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Having many different species of animals around may reduce people's risk of catching some diseases.
Anne Wilson/Ikon Images/Corbis
June 26, 2015 Protecting the environment may reduce many diseases, such as Lyme and West Nile, a study finds. The tantalizing idea suggests that conservation and human health may be more connected than we thought.
Scientists used a relatively new technique called DNA metabarcoding to analyze the diets of impala and other herbivores in southern Kenya.
Courtesy of Rob Pringle
June 2, 2015 A new study sheds light on a longstanding ecological question: How do so many species like impalas and elephants co-exist when they're all feeding on the same limited foods?
Fresh oil puddles on the white sand in Orange Beach, Ala., during the BP oil spill in 2010.
April 21, 2015 An effort is underway to figure out how the BP oil spill harmed the Gulf of Mexico ecosystem. The damage may not be as dire as feared, but researchers say it's too soon to know the long-term impacts.
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N. gardneri mushrooms grow at the base of young babassu palms in Brazil. A bland tan by day, the fungi emit an eerie green light by night.
Michele P. Verderane/IP-USP
March 21, 2015 Scientists outfitted some fake fungi with LEDs and put them in a Brazilian forest to test their theory that light, not some funky mushroom fragrance, was luring bugs.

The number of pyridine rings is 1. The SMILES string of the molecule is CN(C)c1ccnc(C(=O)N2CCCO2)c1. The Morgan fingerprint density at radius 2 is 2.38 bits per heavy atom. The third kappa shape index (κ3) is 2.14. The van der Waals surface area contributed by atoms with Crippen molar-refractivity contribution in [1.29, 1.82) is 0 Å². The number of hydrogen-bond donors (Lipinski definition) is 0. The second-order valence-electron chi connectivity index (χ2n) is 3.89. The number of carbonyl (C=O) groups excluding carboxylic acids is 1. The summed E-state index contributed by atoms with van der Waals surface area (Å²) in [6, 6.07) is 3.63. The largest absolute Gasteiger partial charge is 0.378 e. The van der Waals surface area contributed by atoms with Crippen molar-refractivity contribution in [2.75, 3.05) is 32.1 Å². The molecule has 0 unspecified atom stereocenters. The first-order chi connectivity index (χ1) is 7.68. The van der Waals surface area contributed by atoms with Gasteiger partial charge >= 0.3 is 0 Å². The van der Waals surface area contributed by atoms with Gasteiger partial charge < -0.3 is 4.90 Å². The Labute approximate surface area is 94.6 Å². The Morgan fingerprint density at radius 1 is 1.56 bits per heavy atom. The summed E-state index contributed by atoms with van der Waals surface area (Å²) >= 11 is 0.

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A scan produced by Gregory Asner's airborne, laser-and-spectrometer-equipped lab.
Courtesy Gregory Asner
January 22, 2015 Gregory Asner has loaded a plane with lasers, spectrometers and computers to create models so detailed, they distinguish between and count plant species in even the densest biomes, like the Amazon.
Ecologists found signs of Ebola in a Rousettus leschenaultii fruit bat. These bats are widespread across south Asia, from India to China.
Kevin Olival/EcoHealth Alliance
January 2, 2015 A handful of ecologists knew for years that West Africa was at risk for an Ebola outbreak. Now they're figuring out where else in the world the virus could be hiding. Many signs point to Asia.
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An earlier spring in Montana's Glacier National Park means full waterfalls at first — but much drier summers.
August 27, 2014 Peaks around Glacier National Park store water that irrigates a large section of North America. But a warming climate is shrinking that snowpack, with ominous consequences for wildlife and people.
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